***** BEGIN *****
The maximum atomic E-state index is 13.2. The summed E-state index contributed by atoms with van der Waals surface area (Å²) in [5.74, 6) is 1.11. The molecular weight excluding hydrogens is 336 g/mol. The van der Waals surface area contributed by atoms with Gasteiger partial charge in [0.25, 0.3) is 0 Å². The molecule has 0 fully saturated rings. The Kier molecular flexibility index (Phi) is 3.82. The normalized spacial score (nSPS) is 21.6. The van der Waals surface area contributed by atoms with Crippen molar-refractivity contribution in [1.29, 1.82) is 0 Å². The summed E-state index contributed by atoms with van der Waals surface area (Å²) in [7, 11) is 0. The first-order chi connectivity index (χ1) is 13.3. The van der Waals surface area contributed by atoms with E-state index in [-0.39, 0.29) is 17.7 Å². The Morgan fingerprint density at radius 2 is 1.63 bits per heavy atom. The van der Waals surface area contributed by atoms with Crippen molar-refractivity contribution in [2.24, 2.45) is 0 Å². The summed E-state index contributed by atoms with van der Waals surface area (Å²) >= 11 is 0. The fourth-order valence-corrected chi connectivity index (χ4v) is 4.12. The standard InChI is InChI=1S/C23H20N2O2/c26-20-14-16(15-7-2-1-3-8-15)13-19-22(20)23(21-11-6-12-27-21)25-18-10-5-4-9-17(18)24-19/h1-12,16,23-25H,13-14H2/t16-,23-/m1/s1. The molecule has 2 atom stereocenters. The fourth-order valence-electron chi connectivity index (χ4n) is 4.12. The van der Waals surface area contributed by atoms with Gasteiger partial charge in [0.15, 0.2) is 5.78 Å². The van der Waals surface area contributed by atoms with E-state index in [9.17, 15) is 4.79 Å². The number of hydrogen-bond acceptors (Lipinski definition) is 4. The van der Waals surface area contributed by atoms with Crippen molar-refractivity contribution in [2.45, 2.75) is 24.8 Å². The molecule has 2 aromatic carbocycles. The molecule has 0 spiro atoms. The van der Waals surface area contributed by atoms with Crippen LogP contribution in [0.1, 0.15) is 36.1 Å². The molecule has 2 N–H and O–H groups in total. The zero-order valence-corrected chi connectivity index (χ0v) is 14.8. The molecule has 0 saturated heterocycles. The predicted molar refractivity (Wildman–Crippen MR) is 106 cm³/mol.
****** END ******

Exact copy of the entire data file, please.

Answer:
The maximum atomic E-state index is 13.2. The summed E-state index contributed by atoms with van der Waals surface area (Å²) in [5.74, 6) is 1.11. The molecular weight excluding hydrogens is 336 g/mol. The van der Waals surface area contributed by atoms with Gasteiger partial charge in [0.25, 0.3) is 0 Å². The molecule has 0 fully saturated rings. The Kier molecular flexibility index (Phi) is 3.82. The normalized spacial score (nSPS) is 21.6. The van der Waals surface area contributed by atoms with Crippen molar-refractivity contribution in [1.29, 1.82) is 0 Å². The summed E-state index contributed by atoms with van der Waals surface area (Å²) in [7, 11) is 0. The first-order chi connectivity index (χ1) is 13.3. The van der Waals surface area contributed by atoms with E-state index in [-0.39, 0.29) is 17.7 Å². The Morgan fingerprint density at radius 2 is 1.63 bits per heavy atom. The van der Waals surface area contributed by atoms with Crippen molar-refractivity contribution in [2.24, 2.45) is 0 Å². The summed E-state index contributed by atoms with van der Waals surface area (Å²) >= 11 is 0. The fourth-order valence-corrected chi connectivity index (χ4v) is 4.12. The standard InChI is InChI=1S/C23H20N2O2/c26-20-14-16(15-7-2-1-3-8-15)13-19-22(20)23(21-11-6-12-27-21)25-18-10-5-4-9-17(18)24-19/h1-12,16,23-25H,13-14H2/t16-,23-/m1/s1. The molecule has 2 atom stereocenters. The fourth-order valence-electron chi connectivity index (χ4n) is 4.12. The van der Waals surface area contributed by atoms with Gasteiger partial charge in [0.15, 0.2) is 5.78 Å². The van der Waals surface area contributed by atoms with E-state index in [9.17, 15) is 4.79 Å². The number of hydrogen-bond acceptors (Lipinski definition) is 4. The van der Waals surface area contributed by atoms with Crippen molar-refractivity contribution in [2.45, 2.75) is 24.8 Å². The molecule has 2 aromatic carbocycles. The molecule has 0 spiro atoms. The van der Waals surface area contributed by atoms with Crippen LogP contribution in [0.1, 0.15) is 36.1 Å². The molecule has 2 N–H and O–H groups in total. The zero-order valence-corrected chi connectivity index (χ0v) is 14.8. The molecule has 0 saturated heterocycles. The predicted molar refractivity (Wildman–Crippen MR) is 106 cm³/mol.